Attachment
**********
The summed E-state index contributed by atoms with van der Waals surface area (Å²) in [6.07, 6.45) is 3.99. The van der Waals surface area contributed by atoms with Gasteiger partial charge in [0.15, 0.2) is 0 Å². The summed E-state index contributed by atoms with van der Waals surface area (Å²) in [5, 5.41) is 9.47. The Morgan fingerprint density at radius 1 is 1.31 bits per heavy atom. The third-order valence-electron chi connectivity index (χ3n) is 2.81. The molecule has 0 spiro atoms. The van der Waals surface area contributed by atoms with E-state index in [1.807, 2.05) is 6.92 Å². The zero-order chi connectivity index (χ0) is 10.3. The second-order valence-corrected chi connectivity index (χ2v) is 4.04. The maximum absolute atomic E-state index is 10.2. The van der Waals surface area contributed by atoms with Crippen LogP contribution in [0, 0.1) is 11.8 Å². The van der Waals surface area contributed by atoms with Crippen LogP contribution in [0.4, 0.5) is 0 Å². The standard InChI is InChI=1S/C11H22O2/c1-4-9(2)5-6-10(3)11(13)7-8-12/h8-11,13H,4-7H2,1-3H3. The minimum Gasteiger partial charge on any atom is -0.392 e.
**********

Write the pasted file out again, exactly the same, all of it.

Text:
The summed E-state index contributed by atoms with van der Waals surface area (Å²) in [6.07, 6.45) is 3.99. The van der Waals surface area contributed by atoms with Gasteiger partial charge in [0.15, 0.2) is 0 Å². The summed E-state index contributed by atoms with van der Waals surface area (Å²) in [5, 5.41) is 9.47. The Morgan fingerprint density at radius 1 is 1.31 bits per heavy atom. The third-order valence-electron chi connectivity index (χ3n) is 2.81. The molecule has 0 spiro atoms. The van der Waals surface area contributed by atoms with E-state index in [1.807, 2.05) is 6.92 Å². The zero-order chi connectivity index (χ0) is 10.3. The second-order valence-corrected chi connectivity index (χ2v) is 4.04. The maximum absolute atomic E-state index is 10.2. The van der Waals surface area contributed by atoms with Crippen LogP contribution in [0, 0.1) is 11.8 Å². The van der Waals surface area contributed by atoms with Crippen LogP contribution in [0.4, 0.5) is 0 Å². The standard InChI is InChI=1S/C11H22O2/c1-4-9(2)5-6-10(3)11(13)7-8-12/h8-11,13H,4-7H2,1-3H3. The minimum Gasteiger partial charge on any atom is -0.392 e.